Consensus is not required, as BenS pointed out. Another aspect of that beyond the ones he mentioned is the steady improvement of the systems that underpin society, such as systems of food delivery. Many people today live with the belief that society is crumbling and that civilization is headed toward collapse, but the reality is that our everyday systems tend to become more robust over time and better able to handle crisis. This has been extended, for example, to places which traditionally have experienced frequent famine. Food support networks in Africa are much more developed and far better able to handle crop failures and other disasters than they were even thirty years ago.

            These are not platitudes, DHS, they're empirical facts, and they are the result of the slow expansion of proven infrastructure to areas that have lacked it.

            Even situations which we rightly object to, such as the ridiculously low wages that Apple's subcontractors pay their workers to make iPhones, represent progress over even lower wages and more degrading work. So we should be careful when tossing around moral condemnations that our idealism, whether Christian or progressive, isn't actually something worse.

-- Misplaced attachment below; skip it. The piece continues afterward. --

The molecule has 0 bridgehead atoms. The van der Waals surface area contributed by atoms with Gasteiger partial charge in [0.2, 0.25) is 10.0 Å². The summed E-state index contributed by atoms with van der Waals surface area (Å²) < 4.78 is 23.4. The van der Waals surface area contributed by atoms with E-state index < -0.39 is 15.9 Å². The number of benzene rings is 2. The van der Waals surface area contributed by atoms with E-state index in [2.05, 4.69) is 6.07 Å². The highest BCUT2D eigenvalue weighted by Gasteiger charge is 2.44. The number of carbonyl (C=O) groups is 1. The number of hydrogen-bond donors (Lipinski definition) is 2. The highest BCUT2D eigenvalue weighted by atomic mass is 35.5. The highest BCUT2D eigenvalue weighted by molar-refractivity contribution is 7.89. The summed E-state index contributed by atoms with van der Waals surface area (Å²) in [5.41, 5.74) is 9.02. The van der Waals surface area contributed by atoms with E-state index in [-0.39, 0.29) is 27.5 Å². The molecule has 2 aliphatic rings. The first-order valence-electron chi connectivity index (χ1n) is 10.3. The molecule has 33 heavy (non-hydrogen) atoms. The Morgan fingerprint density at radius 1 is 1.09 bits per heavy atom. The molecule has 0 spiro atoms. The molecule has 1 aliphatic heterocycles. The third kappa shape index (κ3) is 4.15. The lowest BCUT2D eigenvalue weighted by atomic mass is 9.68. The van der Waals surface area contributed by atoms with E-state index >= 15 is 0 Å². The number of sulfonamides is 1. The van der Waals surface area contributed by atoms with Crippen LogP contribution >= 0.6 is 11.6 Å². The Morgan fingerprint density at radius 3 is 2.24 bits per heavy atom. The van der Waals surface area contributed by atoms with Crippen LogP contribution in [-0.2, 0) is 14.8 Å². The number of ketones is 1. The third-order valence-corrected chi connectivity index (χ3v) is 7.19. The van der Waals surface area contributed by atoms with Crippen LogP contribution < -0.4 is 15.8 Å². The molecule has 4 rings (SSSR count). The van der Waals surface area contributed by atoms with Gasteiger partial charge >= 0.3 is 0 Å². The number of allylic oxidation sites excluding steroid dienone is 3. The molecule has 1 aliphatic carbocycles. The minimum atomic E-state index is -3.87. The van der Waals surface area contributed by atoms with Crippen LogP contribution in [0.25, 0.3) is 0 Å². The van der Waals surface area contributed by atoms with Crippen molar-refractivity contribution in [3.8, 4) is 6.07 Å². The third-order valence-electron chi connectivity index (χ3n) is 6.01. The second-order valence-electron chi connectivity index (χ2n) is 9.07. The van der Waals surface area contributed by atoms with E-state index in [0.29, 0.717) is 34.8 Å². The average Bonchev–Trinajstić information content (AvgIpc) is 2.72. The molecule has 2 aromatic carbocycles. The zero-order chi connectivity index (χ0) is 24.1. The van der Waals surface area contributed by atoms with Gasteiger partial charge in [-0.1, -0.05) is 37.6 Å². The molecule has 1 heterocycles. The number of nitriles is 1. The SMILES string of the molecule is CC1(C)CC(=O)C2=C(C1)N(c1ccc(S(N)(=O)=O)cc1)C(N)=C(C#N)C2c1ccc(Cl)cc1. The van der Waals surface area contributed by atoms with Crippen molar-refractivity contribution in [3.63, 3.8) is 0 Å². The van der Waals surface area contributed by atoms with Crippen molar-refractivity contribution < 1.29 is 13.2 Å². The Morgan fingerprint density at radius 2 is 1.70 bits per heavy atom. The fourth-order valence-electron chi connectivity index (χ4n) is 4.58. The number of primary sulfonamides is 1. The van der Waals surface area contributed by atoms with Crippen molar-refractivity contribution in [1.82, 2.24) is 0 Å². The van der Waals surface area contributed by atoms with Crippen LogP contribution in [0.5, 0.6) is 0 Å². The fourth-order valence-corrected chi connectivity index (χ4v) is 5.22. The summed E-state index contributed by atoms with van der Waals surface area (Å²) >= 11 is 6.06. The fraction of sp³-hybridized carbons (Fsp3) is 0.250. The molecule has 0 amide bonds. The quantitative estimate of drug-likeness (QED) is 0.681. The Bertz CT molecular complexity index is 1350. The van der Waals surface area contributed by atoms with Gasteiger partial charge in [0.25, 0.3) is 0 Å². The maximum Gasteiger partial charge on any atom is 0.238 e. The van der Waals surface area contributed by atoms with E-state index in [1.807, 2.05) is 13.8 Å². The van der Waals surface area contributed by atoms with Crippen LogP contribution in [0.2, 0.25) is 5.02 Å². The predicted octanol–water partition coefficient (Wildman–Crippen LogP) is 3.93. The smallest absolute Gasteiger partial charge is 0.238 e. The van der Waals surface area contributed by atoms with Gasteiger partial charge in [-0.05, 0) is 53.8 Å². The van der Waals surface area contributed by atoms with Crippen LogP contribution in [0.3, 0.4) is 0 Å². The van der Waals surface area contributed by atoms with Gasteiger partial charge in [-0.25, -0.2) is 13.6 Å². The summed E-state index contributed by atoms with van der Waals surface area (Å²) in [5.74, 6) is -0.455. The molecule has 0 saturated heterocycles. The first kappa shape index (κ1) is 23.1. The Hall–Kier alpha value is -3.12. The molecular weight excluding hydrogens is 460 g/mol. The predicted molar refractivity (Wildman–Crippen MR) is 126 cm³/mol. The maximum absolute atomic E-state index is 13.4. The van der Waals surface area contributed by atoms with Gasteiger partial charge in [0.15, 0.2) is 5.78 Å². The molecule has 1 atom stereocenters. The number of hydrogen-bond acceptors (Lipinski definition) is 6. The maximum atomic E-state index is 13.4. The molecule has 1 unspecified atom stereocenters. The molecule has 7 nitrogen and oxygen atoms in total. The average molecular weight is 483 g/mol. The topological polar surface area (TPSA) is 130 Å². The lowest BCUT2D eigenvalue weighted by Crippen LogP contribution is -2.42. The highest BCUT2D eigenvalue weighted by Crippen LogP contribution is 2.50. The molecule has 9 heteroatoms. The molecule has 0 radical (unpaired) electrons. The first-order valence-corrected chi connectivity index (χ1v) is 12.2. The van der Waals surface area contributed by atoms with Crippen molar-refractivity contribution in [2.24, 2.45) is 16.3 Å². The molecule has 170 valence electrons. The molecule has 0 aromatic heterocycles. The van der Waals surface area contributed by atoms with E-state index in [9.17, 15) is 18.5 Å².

• BenS

            Another aspect of that beyond the ones he mentioned is the steady improvement of the systems that underpin society, such as systems of food delivery.

            Systems (& technology) is such an massively relevant one I can't believe I missed it!

            Agriculture. Irrigation. Crop rotation. Division of labour. Assembly lines. Refrigeration. Hub and spoke logistic networks.

            I feel like it should be put in some kind of a Batman-esque action bubble like 'Kerpow!'.

          • AshleyWB

            I see your Kerpow! and raise you a Zlonk!.

          • Michael Murray

            What has progress done for us !

          • severalspeciesof